It’s a common belief that weight stigma or shaming will motivate people who don’t meet body size ideals to change their behaviors so as to avoid further stigma.
As a result, many women internalize weight stigma and become increasingly dissatisfied with their bodies.
A 2013 study published by the Journal of Obesity found no link between body weight and the way women feel about themselves. However, the findings show a link between how women feel about themselves and their health behaviors. In other words, the better they feel about their bodies, the more likely they are to take care of themselves leading to a better health outcome.
Conversely, body dissatisfaction discourages women from taking part in certain health-related activities and from eating properly to fuel their bodies. These behaviors could eventually lead to weight gain… cynical right?
Shifting from weight management to health behaviors
Instead of focusing on weight management to improve your health, what if you shifted your focus to health behaviors?
For example, what if you cared more about the quality instead of the quantity of the food you eat?
What if you improve your mindset and thoughts so you can be better motivated to move your body every day?
What if you take steps to reduce and manage stress so that you can enjoy a better quality of sleep?
Research associated healthy lifestyle habits to a significant decrease in mortality regardless of baseline body mass index. Therefore, all BMI groups can benefit from practicing healthy habits. Interestingly, the greatest benefit is seen within the BMI “obese” group.
The Going Beyond The Food Method️ is a weight-neutral and non-diet health framework composed of eight core elements. Our health framework is grounded in holistic principles and functional medicine approach to health. It also follows Health at Every Size principles.
What happens if we take the Going Beyond The Food Method™️ approach to health?
The Going Beyond The Food Method is a proprietary methodology that I created. The program is primarily designed to help women make peace with food and their body. As a result, women are able to focus their efforts on health outcomes beyond dieting and weight loss. Certainly, it’s a five-step process that includes mindset, emotional regulation, mindfulness, body neutrality, and intuitive eating.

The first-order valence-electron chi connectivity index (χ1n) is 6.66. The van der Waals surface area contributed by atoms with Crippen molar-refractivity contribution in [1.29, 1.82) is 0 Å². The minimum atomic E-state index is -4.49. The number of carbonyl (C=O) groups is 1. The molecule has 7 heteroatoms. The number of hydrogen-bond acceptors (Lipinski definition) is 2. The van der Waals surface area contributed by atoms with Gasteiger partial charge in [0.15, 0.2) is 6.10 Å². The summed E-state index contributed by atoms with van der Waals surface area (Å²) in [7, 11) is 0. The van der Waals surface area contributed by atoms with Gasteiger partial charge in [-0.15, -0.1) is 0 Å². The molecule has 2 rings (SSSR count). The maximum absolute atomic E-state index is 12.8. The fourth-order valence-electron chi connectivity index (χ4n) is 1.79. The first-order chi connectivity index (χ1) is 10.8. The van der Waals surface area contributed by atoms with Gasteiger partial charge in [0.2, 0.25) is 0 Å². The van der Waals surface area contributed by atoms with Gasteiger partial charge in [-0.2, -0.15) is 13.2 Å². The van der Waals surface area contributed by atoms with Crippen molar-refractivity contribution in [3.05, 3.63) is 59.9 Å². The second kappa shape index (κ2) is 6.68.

The method️ is based on four core pillars: Body Wisdom, Body Trust, Body Respect, and Body Neutrality.
The health behaviors we teach inside our programs center around intuitive eating, a well-researched self-care eating framework. Moreover, it teaches Body Neutrality, a framework that neutralizes body dissatisfaction.
Sustainability and health beyond dieting
The single most powerful advantage of a weight-neutral and non-diet approach like the Going Beyond The Food Method️ is sustainability. It helps you develop the ability to sustain health-promoting behaviors throughout your life. Our unique approach, combined with the evidence-based health benefits of intuitive eating, is very powerful!
Certainly, when it comes to health, consistency is significantly more powerful than short-term results. One of the secrets to consistency is self-compassion.
A 2015 study systematically reviewed a weight-neutral and no-diet approach to health. It determined the overall effects on factors including weight, biochemical measures, food, activity, behavior, body image, and mental health.
- Weight stability (in 5 yrs)
- Improved biochemical markers
- Cholesterol, blood sugar, blood pressure, CRP
- Sustained healthy behaviors
- Improvement in:
- Dietary quality
- Psychological states
- Disordered eating patterns
The Going Beyond The Food Method framework supports health-promoting behaviors and makes health beyond dieting possible. It encourages the increase of fruit and vegetable intake and variety in diet. In addition, the framework aims to encourage health behaviors such as physical activity, stress management, sleep quality, and digestive health.